In situ observations of the atmospheres of terrestrial planetary bodies
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Doctoral thesis (article-based)
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Contribution / Finnish Meteorological Institute, 50
AbstractDirect observations of planetary atmospheres are scarce and significantly more data are needed for the understanding of their behavior. The principal theme of this dissertation is the exploration of planetary atmospheres by means of in situ observations, focusing on investigations performed by payloads operating on the planetary surface. The contextual frame includes the whole palette of planetary exploration including definition of scientific objectives, observational strategies, scientific payload and data analysis, as well as development of technological solutions and simulation models for planetary missions. This approach also led to the initiation of the planetary missions MetNet and NetLander to Mars. This work contributes to both in situ atmospheric observations and atmospheric modeling, which are strongly intertwined. Modeling efforts require observations to give solid background and foundation for the simulations, and on the other hand, definition of observational strategies and instrumentation gets guidance from modeling efforts to optimize the use of mission resources, as is successfully demonstrated in this dissertation. The dissertation consists of Summary and nine original scientific publications. Publications 1 to 7 and Summary address the development of new atmospheric science payloads for exploration missions to Mars and Titan, a Saturnian moon. Actual and planned missions included are the Mars-96 Program and its Small Surface Stations and Penetrators during the years 1988-1996, PPI/HASI onboard the Cassini/Huygens spacecraft to Saturn and its moon Titan in 1989-2005, the MET-P payload onboard the Mars Polar Lander in 1997-1999, the BAROBIT instrument for the Beagle 2 lander in 2001-2003, the NetLander Mars Mission in 1997-2001 and the ongoing Mars MetNet Mission, started in 2000. Specifically, Publication 4 reviews the sensor qualification process that facilitated the use of new type of atmospheric sensors at Mars, while Publications 2 and 7, as well as Summary, address the highly successful determination of the Titan atmospheric pressure profile. Publication 8 combines in situ observations and simulations by analyzing Mars Pathfinder measurements with the help of a Martian mesoscale atmospheric model. Finally, in Publication 9 the effect of airborne dust and CO2 on the radiative transfer in the Martian atmosphere is assessed and a new radiative transfer paramerization scheme for the mesoscale model is introduced.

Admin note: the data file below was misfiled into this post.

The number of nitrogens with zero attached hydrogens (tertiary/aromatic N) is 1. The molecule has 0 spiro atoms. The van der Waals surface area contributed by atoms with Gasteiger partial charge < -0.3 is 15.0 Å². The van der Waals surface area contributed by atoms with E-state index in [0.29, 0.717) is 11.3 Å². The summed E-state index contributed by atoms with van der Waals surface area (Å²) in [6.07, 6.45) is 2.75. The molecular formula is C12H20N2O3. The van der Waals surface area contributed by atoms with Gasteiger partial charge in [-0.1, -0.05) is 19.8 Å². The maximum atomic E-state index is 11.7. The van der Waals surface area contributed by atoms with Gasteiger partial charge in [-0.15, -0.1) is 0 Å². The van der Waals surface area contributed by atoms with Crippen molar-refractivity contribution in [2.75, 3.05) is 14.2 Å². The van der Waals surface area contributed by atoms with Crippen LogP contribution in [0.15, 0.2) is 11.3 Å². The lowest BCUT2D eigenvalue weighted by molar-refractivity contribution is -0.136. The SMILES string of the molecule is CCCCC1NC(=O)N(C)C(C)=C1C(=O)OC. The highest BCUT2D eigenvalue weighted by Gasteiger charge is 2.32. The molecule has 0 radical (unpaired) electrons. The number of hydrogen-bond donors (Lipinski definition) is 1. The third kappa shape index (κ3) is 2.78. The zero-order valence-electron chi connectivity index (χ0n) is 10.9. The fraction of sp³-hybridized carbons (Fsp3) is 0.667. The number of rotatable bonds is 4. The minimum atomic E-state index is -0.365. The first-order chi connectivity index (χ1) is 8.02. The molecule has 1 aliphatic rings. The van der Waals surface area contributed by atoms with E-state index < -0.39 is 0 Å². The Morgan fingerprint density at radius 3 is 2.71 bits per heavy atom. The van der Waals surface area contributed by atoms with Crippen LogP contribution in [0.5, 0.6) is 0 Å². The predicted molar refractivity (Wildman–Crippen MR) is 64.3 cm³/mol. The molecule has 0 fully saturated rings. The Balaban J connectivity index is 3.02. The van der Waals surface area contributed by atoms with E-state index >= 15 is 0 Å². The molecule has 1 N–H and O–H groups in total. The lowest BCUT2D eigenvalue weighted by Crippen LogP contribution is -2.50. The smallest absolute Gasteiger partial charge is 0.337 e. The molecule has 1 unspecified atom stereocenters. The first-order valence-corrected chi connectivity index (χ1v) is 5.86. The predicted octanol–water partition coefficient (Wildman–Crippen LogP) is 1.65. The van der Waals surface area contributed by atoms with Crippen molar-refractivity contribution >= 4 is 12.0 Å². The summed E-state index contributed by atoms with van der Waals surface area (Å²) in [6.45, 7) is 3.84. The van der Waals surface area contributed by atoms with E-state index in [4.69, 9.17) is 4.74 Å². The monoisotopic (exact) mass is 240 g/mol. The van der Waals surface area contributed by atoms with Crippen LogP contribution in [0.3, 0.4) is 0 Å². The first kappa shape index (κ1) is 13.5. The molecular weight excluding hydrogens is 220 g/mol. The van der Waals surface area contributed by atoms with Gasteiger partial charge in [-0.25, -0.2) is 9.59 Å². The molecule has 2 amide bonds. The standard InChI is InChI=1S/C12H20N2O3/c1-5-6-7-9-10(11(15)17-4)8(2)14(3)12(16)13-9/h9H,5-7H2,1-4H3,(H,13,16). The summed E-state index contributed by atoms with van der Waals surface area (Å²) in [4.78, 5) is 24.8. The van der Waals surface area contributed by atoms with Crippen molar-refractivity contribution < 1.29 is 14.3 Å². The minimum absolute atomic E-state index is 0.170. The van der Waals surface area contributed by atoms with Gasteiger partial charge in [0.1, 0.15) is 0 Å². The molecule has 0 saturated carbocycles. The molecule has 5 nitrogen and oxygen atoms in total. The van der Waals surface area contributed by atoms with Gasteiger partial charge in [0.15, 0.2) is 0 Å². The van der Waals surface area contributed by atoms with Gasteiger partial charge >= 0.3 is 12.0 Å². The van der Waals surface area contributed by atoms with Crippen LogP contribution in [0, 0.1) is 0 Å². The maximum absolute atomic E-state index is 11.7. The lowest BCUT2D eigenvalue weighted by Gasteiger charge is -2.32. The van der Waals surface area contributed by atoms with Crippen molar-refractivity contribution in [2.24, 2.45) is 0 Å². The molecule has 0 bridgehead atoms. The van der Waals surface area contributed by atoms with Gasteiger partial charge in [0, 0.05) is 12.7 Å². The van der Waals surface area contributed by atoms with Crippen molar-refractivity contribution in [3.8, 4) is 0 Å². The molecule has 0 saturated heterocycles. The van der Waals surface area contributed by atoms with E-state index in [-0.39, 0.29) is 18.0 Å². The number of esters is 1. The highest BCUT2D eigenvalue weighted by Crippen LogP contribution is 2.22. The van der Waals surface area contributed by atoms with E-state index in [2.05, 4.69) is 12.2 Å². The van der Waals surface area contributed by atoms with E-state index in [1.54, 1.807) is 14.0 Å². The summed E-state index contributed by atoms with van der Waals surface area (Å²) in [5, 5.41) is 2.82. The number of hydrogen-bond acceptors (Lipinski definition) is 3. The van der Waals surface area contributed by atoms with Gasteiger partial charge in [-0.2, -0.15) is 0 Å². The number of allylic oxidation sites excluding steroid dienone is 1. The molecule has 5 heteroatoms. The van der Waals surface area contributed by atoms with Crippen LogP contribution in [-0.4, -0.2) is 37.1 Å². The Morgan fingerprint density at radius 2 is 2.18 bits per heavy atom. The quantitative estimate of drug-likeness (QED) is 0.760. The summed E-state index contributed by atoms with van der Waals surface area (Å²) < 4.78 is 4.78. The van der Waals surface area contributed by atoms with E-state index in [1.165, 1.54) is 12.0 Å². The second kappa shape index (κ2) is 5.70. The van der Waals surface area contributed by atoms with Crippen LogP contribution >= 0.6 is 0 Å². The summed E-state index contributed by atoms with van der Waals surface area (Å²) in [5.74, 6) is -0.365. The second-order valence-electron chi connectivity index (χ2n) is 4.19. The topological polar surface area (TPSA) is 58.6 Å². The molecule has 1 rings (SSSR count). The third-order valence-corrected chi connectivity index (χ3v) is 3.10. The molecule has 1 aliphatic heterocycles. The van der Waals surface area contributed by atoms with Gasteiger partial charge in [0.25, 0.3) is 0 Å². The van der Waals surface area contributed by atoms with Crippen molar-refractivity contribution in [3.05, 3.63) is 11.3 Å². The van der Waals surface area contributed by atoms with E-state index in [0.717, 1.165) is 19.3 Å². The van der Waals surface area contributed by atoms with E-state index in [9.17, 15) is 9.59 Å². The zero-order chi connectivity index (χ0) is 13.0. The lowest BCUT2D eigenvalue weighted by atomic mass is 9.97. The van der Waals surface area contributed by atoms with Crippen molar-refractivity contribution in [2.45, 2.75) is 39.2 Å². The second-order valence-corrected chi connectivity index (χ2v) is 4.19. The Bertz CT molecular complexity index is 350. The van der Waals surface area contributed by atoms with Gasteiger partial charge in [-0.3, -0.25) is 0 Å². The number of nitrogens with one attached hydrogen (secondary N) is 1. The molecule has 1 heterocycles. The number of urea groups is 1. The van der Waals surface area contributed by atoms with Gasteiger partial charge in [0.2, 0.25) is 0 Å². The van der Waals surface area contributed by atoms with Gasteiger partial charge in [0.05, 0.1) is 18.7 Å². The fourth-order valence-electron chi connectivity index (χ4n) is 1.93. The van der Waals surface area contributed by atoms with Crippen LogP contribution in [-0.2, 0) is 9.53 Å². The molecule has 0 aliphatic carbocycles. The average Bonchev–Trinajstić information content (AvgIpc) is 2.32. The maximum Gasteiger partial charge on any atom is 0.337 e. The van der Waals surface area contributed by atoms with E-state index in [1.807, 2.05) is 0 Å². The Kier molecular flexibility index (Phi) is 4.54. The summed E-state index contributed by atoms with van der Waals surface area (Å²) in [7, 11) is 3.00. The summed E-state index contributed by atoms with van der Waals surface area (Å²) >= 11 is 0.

planetary atmospheres, space technology, physics, atmospheric observations, micro sensors
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- Linkin, V., A.-M. Harri, A. Lipatov, K. Belostotskaja, B. Derbunovich, A. Ekonomov, L. Khloustova, R. Kremnev, V. Makarov, B. Martinov, D. Nenarokov, M. Prostov, A. Pustovalov, G. Shustko, I. Järvinen, H. Kivilinna, S. Korpela, K. Kumpulainen, A. Lehto, R. Pellinen, R. Pirjola, P. Riihelä, A. Salminen, W. Schmidt, T. Siili, J. Blamont, T. Carpentier, A. Debus, C. T. Hua, J.-F. Karczewski, H. Laplace, P. Levacher, Ph. Lognonné, C. Malique, M. Menvielle, G. Mouli, J.-P. Pommereau, K. Quotb, J. Runavot, D. Vienne, F. Grunthaner, F. Kuhnke, G. Musmann, R. Rieder, H. Wänke, T. Economou, M. Herring, A. Lane and C. P. McKay. A sophisticated lander for scientific exploration of Mars: scientific objectives and implementation of the Mars-96 Small Station. Planetary and Space Science, Vol. 46, No. 6/7, pp. 717-737, 1998.
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- Savijärvi, H., D. Crisp and A.-M. Harri. Effects of CO2 and dust on present-day solar radiation and climate on Mars. Quarterly Journal of the Royal Meteorological Society, acccepted for publication.